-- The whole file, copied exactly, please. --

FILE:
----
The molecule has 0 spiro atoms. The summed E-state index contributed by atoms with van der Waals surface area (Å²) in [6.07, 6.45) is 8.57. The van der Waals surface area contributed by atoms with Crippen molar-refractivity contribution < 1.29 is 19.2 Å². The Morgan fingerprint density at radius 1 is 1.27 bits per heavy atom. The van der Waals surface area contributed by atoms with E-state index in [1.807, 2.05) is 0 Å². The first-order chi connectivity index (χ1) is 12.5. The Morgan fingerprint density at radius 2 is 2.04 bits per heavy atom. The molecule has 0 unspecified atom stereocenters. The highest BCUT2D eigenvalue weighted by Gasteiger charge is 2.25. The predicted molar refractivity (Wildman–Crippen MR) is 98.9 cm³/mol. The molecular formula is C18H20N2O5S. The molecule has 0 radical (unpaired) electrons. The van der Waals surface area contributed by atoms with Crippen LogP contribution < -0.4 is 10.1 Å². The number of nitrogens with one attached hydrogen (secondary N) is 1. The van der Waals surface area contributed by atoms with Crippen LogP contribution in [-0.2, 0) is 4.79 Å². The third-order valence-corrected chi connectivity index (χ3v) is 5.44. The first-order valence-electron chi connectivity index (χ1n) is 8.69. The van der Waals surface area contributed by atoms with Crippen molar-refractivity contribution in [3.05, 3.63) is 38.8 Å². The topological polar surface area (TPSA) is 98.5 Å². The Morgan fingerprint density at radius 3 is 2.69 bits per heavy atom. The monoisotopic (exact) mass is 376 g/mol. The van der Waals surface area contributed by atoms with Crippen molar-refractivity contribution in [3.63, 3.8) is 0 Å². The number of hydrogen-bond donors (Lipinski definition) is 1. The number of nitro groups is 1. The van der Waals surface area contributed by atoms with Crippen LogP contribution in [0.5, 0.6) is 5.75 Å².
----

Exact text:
The molecule has 0 spiro atoms. The summed E-state index contributed by atoms with van der Waals surface area (Å²) in [6.07, 6.45) is 8.57. The van der Waals surface area contributed by atoms with Crippen molar-refractivity contribution < 1.29 is 19.2 Å². The Morgan fingerprint density at radius 1 is 1.27 bits per heavy atom. The van der Waals surface area contributed by atoms with E-state index in [1.807, 2.05) is 0 Å². The first-order chi connectivity index (χ1) is 12.5. The Morgan fingerprint density at radius 2 is 2.04 bits per heavy atom. The molecule has 0 unspecified atom stereocenters. The highest BCUT2D eigenvalue weighted by Gasteiger charge is 2.25. The predicted molar refractivity (Wildman–Crippen MR) is 98.9 cm³/mol. The molecular formula is C18H20N2O5S. The molecule has 0 radical (unpaired) electrons. The van der Waals surface area contributed by atoms with Crippen LogP contribution < -0.4 is 10.1 Å². The number of nitrogens with one attached hydrogen (secondary N) is 1. The van der Waals surface area contributed by atoms with Crippen LogP contribution in [-0.2, 0) is 4.79 Å². The third-order valence-corrected chi connectivity index (χ3v) is 5.44. The first-order valence-electron chi connectivity index (χ1n) is 8.69. The van der Waals surface area contributed by atoms with Crippen molar-refractivity contribution in [3.05, 3.63) is 38.8 Å². The topological polar surface area (TPSA) is 98.5 Å². The Morgan fingerprint density at radius 3 is 2.69 bits per heavy atom. The monoisotopic (exact) mass is 376 g/mol. The van der Waals surface area contributed by atoms with Crippen molar-refractivity contribution in [3.63, 3.8) is 0 Å². The number of hydrogen-bond donors (Lipinski definition) is 1. The number of nitro groups is 1. The van der Waals surface area contributed by atoms with Crippen LogP contribution in [0.5, 0.6) is 5.75 Å².